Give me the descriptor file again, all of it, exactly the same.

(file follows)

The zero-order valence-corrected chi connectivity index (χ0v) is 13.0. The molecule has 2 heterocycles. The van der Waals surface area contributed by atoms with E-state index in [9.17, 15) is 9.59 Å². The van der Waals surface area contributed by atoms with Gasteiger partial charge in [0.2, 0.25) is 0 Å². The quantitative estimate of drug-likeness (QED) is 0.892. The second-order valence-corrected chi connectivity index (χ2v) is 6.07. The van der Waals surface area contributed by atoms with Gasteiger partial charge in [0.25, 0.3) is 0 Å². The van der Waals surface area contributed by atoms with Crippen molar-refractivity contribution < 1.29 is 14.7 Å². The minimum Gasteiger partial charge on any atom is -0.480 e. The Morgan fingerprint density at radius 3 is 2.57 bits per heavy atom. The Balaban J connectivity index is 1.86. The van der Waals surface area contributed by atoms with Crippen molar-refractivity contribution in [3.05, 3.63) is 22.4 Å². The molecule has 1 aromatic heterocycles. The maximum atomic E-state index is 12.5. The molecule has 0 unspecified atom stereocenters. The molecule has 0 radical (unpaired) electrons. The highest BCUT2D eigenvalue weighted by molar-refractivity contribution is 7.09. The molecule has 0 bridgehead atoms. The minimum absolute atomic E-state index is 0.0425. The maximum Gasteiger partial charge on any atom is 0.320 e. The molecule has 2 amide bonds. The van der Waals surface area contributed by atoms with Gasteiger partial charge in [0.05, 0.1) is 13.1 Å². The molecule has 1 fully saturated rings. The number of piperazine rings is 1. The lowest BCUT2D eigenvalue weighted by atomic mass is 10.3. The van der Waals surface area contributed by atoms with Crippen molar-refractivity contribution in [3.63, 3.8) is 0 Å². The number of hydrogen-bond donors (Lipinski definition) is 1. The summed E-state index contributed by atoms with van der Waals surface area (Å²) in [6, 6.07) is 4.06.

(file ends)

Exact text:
The zero-order valence-corrected chi connectivity index (χ0v) is 13.0. The molecule has 2 heterocycles. The van der Waals surface area contributed by atoms with E-state index in [9.17, 15) is 9.59 Å². The van der Waals surface area contributed by atoms with Gasteiger partial charge in [0.2, 0.25) is 0 Å². The quantitative estimate of drug-likeness (QED) is 0.892. The second-order valence-corrected chi connectivity index (χ2v) is 6.07. The van der Waals surface area contributed by atoms with Gasteiger partial charge in [0.25, 0.3) is 0 Å². The van der Waals surface area contributed by atoms with Crippen molar-refractivity contribution < 1.29 is 14.7 Å². The minimum Gasteiger partial charge on any atom is -0.480 e. The Morgan fingerprint density at radius 3 is 2.57 bits per heavy atom. The Balaban J connectivity index is 1.86. The van der Waals surface area contributed by atoms with Crippen molar-refractivity contribution in [3.05, 3.63) is 22.4 Å². The molecule has 1 aromatic heterocycles. The maximum atomic E-state index is 12.5. The molecule has 0 unspecified atom stereocenters. The molecule has 0 radical (unpaired) electrons. The highest BCUT2D eigenvalue weighted by molar-refractivity contribution is 7.09. The molecule has 0 bridgehead atoms. The minimum absolute atomic E-state index is 0.0425. The maximum Gasteiger partial charge on any atom is 0.320 e. The molecule has 2 amide bonds. The van der Waals surface area contributed by atoms with Gasteiger partial charge in [0.05, 0.1) is 13.1 Å². The molecule has 1 fully saturated rings. The number of piperazine rings is 1. The lowest BCUT2D eigenvalue weighted by atomic mass is 10.3. The van der Waals surface area contributed by atoms with Crippen molar-refractivity contribution in [3.63, 3.8) is 0 Å². The number of hydrogen-bond donors (Lipinski definition) is 1. The summed E-state index contributed by atoms with van der Waals surface area (Å²) in [6, 6.07) is 4.06.